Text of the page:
representational state transfer (REST) style web resources and
resource-oriented architecture (ROA).

Eg. The practice of publishing APIs has allowed web communities to
create an open architecture for sharing content and data between communities
and applications. In this way, content that is created in one place can be
dynamically posted and updated in multiple locations on the web:

Photos can be shared from sites like Flickr and Photobucket to social
network sites like Facebook and MySpace.

To Do:







service oriented architecture

Ref: wiki

It’s based on discrete pieces of software providing application functionality as services to other applications. This is known as Service-orientation. It is independent of any vendor, product or technology.[1]

A service is a self-contained unit of functionality, such as retrieving an online bank statement.[2] Services can be combined by other software applications to provide the complete functionality of a large software application

SOA is based on the concept of a service. Each service that makes up an SOA application is designed to perform one activity. As a result, each service is built as a discrete piece of code. This makes it possible to reuse the code in different ways throughout the application by changing only the way an individual service interoperates with other services that make up the application, versus making code changes to the service itself. SOA design principles are used during software development and integration.


SOA generally provides a way for consumers of services, such as web-based applications, to be aware of available SOA-based services. For example, several disparate departments within a company may develop and deploy SOA services in different implementation languages; their respective clients will benefit from a well-defined interface to access them.


SOA defines how to integrate widely disparate applications for a Web-based environment and uses multiple implementation platforms. Rather than defining an API, SOA defines the interface in terms of protocols and functionality. An endpoint is the entry point for such a SOA implementation.

OA can be seen in a continuum from older concepts of distributed computing[6][8] and modular programming, through SOA, and on to current practices of mashups, SaaS, and cloud computing (which some see as the offspring of SOA).

The Microsoft Windows Communication Foundation team proposed the following principles for service-oriented design: [11]

  1. Boundaries are explicit.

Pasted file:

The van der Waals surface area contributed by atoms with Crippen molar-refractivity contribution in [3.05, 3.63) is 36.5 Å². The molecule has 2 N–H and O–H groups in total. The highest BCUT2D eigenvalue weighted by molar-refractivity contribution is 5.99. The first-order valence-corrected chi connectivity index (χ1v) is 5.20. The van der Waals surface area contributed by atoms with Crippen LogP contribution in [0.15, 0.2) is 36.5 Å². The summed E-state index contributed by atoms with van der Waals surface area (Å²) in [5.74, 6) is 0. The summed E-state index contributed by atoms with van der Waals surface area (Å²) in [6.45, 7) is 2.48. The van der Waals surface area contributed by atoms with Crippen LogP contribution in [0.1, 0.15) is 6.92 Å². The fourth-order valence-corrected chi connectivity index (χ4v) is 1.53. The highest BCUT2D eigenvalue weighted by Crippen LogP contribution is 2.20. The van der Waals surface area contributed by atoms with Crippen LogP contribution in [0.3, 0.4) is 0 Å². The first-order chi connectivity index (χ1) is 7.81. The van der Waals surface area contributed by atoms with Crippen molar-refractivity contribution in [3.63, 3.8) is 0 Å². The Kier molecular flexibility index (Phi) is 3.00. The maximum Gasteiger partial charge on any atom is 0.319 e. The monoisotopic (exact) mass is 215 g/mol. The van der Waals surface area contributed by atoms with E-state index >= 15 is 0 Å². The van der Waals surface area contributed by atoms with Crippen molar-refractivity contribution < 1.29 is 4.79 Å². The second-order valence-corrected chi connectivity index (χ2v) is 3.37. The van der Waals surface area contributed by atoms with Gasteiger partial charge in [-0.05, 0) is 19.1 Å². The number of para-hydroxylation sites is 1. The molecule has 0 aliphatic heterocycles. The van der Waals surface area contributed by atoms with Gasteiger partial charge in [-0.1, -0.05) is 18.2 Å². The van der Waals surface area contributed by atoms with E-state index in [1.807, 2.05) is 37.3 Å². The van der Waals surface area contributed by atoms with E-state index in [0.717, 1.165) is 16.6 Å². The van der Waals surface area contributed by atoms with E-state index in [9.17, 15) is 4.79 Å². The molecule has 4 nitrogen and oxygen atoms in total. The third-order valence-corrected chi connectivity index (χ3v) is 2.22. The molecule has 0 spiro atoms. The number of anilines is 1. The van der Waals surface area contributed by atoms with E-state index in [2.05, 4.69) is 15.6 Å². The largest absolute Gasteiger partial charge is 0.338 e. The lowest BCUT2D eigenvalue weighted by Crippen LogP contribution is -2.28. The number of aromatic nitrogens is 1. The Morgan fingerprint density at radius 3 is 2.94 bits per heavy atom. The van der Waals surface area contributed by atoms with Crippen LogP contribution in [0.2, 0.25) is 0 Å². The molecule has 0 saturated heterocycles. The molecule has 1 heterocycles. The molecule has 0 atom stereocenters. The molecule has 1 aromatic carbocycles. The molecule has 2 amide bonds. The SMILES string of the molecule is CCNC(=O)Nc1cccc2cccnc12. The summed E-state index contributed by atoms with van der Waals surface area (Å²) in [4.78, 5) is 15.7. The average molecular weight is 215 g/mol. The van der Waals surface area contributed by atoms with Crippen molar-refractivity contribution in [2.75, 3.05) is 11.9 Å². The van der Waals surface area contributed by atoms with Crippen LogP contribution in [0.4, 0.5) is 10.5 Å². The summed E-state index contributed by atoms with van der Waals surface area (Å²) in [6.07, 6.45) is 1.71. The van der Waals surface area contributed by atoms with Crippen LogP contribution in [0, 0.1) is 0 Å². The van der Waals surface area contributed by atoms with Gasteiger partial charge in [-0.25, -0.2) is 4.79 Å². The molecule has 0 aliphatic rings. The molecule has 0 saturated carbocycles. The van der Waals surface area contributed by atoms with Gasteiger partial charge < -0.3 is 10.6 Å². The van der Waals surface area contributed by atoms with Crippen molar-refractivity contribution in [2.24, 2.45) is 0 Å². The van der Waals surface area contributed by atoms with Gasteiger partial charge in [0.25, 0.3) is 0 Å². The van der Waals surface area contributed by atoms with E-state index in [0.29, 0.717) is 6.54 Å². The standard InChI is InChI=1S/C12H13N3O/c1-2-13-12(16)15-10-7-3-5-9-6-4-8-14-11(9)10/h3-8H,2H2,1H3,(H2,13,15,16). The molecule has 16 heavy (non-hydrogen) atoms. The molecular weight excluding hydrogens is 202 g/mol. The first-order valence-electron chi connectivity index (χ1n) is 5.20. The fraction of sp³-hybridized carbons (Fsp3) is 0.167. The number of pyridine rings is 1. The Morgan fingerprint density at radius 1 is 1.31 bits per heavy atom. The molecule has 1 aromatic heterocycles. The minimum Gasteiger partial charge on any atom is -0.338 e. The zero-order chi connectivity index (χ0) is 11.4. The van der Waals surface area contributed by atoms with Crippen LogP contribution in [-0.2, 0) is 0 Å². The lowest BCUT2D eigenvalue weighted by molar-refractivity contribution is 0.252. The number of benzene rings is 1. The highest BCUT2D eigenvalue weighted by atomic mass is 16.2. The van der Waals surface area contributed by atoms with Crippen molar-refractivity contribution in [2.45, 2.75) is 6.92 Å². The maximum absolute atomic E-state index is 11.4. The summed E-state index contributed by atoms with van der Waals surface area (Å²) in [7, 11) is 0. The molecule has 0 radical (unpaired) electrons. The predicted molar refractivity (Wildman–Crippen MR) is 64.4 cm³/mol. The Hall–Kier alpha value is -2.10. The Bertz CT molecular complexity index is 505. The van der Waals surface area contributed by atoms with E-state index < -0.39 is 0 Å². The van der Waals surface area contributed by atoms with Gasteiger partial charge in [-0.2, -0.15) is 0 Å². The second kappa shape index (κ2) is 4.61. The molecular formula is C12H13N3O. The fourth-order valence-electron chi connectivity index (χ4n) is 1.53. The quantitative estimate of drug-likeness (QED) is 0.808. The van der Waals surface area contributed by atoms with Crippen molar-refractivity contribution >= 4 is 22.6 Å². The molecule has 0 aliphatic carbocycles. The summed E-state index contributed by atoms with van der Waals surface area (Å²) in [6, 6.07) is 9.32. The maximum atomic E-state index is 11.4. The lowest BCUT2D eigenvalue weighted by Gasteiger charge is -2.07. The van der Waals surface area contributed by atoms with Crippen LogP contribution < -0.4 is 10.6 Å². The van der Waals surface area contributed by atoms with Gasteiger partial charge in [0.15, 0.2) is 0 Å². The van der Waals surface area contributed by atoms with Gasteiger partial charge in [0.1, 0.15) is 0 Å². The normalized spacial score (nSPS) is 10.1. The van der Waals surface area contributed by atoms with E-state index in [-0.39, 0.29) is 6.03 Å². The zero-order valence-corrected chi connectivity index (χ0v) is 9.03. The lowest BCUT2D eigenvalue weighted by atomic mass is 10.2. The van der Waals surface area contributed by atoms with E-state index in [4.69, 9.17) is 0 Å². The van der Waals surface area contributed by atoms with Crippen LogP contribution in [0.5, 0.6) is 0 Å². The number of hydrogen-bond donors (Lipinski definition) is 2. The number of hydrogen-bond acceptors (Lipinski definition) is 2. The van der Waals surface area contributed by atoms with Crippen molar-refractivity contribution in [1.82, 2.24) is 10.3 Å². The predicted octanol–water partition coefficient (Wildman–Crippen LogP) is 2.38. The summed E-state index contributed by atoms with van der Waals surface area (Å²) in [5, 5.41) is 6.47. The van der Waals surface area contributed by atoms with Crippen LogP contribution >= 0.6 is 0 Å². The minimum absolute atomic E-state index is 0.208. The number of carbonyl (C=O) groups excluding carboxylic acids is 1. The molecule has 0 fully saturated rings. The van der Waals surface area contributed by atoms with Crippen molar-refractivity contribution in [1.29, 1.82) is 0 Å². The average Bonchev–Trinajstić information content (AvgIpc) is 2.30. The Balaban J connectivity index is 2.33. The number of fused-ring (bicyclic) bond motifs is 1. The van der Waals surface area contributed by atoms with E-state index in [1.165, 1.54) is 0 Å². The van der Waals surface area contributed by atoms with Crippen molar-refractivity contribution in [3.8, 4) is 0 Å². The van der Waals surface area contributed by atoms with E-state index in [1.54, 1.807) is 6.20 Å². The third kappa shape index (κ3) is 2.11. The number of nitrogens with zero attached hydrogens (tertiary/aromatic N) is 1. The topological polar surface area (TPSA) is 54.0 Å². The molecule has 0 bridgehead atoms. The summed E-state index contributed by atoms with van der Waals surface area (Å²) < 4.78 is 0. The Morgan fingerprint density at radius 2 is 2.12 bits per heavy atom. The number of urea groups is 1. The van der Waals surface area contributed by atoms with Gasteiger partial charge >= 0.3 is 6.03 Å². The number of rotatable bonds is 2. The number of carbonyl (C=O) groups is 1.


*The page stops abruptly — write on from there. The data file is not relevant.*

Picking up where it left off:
2. Services are autonomous.
  3. Services share schema and contract, not class.
  4. Service compatibility is based on policy.


  1. Design everything from a service perspective
  2. Eventually most software capabilities will be delivered and consumed as services.
  3. Over time, the level of abstraction at which functionality is specified, published and or consumed has gradually become higher and higher. We have progressed from modules, to objects, to components, and now to services. However in many respects the naming of SOA is unfortunate. Whilst SOA is of course about architecture, it is impossible to constrain the discussion to architecture, because matters such as business design and the delivery process are also important considerations. A more useful nomenclature might be Service Orientation (or SO). There are actually a number of parallels with object orientation (or OO) and component-based development (CBD):
  • Like objects and components, services represent natural building blocks that allow us to organize capabilities in ways that are familiar to us.
  • Similarly to objects and components, a service is a fundamental building block that
    1. Combines information and behaviour.
    2. Hides the internal workings from outside intrusion.
    3. Presents a relatively simple interface to the rest of the organism.
  • Where objects use abstract data types and data abstraction, services can provide a similar level of adaptability through aspect or context orientation.
  • Where objects and components can be organized in class or service hierarchies with inherited behaviour, services can be published and consumed singly or as hierarchies and or collaborations.

For many organizations, the logical starting place for investigating service-oriented architecture is the consideration of Web services. However Web services are not inherently service oriented. A Web service merely exposes a capability that conforms to Web services protocols.

  1. 4.       World Wide Web Consortium (W3C) for example refers to SOA as ‘A set of components which can be invoked, and whose interface descriptions can be published and discovered’.